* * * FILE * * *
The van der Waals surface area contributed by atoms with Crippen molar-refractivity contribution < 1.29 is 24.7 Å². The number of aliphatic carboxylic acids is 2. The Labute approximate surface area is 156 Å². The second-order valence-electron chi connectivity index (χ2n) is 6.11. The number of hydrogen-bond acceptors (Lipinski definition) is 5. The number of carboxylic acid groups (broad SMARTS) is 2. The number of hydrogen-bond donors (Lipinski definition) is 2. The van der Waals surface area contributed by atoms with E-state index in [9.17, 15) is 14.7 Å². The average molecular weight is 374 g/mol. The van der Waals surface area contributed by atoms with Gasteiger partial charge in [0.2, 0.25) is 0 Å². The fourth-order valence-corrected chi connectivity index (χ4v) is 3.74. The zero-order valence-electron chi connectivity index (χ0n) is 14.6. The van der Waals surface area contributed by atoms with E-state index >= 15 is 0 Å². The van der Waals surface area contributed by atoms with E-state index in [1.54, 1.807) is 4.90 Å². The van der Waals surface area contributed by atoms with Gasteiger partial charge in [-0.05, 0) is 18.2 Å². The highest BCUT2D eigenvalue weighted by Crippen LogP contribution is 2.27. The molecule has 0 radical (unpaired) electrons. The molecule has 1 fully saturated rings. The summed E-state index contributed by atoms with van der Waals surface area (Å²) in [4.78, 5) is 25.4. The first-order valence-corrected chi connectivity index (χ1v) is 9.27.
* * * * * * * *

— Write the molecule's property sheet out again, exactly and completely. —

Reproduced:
The van der Waals surface area contributed by atoms with Crippen molar-refractivity contribution < 1.29 is 24.7 Å². The number of aliphatic carboxylic acids is 2. The Labute approximate surface area is 156 Å². The second-order valence-electron chi connectivity index (χ2n) is 6.11. The number of hydrogen-bond acceptors (Lipinski definition) is 5. The number of carboxylic acid groups (broad SMARTS) is 2. The number of hydrogen-bond donors (Lipinski definition) is 2. The van der Waals surface area contributed by atoms with E-state index in [9.17, 15) is 14.7 Å². The average molecular weight is 374 g/mol. The van der Waals surface area contributed by atoms with Gasteiger partial charge in [0.2, 0.25) is 0 Å². The fourth-order valence-corrected chi connectivity index (χ4v) is 3.74. The zero-order valence-electron chi connectivity index (χ0n) is 14.6. The van der Waals surface area contributed by atoms with E-state index >= 15 is 0 Å². The van der Waals surface area contributed by atoms with E-state index in [1.54, 1.807) is 4.90 Å². The van der Waals surface area contributed by atoms with Gasteiger partial charge in [-0.05, 0) is 18.2 Å². The highest BCUT2D eigenvalue weighted by Crippen LogP contribution is 2.27. The molecule has 0 radical (unpaired) electrons. The molecule has 1 fully saturated rings. The summed E-state index contributed by atoms with van der Waals surface area (Å²) in [4.78, 5) is 25.4. The first-order valence-corrected chi connectivity index (χ1v) is 9.27.